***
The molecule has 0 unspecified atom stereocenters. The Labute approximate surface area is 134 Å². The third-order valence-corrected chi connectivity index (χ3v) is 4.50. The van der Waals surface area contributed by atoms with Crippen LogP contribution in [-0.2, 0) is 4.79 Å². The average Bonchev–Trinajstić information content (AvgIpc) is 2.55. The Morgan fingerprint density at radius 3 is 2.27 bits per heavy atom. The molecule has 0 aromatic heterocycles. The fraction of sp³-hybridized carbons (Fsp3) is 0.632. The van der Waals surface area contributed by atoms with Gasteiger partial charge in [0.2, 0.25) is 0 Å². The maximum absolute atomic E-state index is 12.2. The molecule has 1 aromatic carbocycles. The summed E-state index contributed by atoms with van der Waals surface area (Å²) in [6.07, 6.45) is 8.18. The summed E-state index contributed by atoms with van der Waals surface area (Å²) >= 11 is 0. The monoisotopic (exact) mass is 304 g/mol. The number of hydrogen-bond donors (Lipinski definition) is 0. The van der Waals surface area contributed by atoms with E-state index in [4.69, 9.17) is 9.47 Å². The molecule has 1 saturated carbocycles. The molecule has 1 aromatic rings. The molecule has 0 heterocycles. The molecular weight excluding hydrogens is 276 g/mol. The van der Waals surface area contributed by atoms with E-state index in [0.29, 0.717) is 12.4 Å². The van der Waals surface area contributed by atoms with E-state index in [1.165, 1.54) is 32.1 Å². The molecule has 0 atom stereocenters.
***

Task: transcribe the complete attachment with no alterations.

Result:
The molecule has 0 unspecified atom stereocenters. The Labute approximate surface area is 134 Å². The third-order valence-corrected chi connectivity index (χ3v) is 4.50. The van der Waals surface area contributed by atoms with Crippen LogP contribution in [-0.2, 0) is 4.79 Å². The average Bonchev–Trinajstić information content (AvgIpc) is 2.55. The Morgan fingerprint density at radius 3 is 2.27 bits per heavy atom. The molecule has 0 aromatic heterocycles. The fraction of sp³-hybridized carbons (Fsp3) is 0.632. The van der Waals surface area contributed by atoms with Gasteiger partial charge in [0.2, 0.25) is 0 Å². The maximum absolute atomic E-state index is 12.2. The molecule has 1 aromatic carbocycles. The summed E-state index contributed by atoms with van der Waals surface area (Å²) in [6.07, 6.45) is 8.18. The summed E-state index contributed by atoms with van der Waals surface area (Å²) >= 11 is 0. The monoisotopic (exact) mass is 304 g/mol. The number of hydrogen-bond donors (Lipinski definition) is 0. The van der Waals surface area contributed by atoms with E-state index in [4.69, 9.17) is 9.47 Å². The molecule has 1 saturated carbocycles. The molecule has 1 aromatic rings. The molecule has 0 heterocycles. The molecular weight excluding hydrogens is 276 g/mol. The van der Waals surface area contributed by atoms with E-state index in [0.29, 0.717) is 12.4 Å². The van der Waals surface area contributed by atoms with E-state index in [1.165, 1.54) is 32.1 Å². The molecule has 0 atom stereocenters.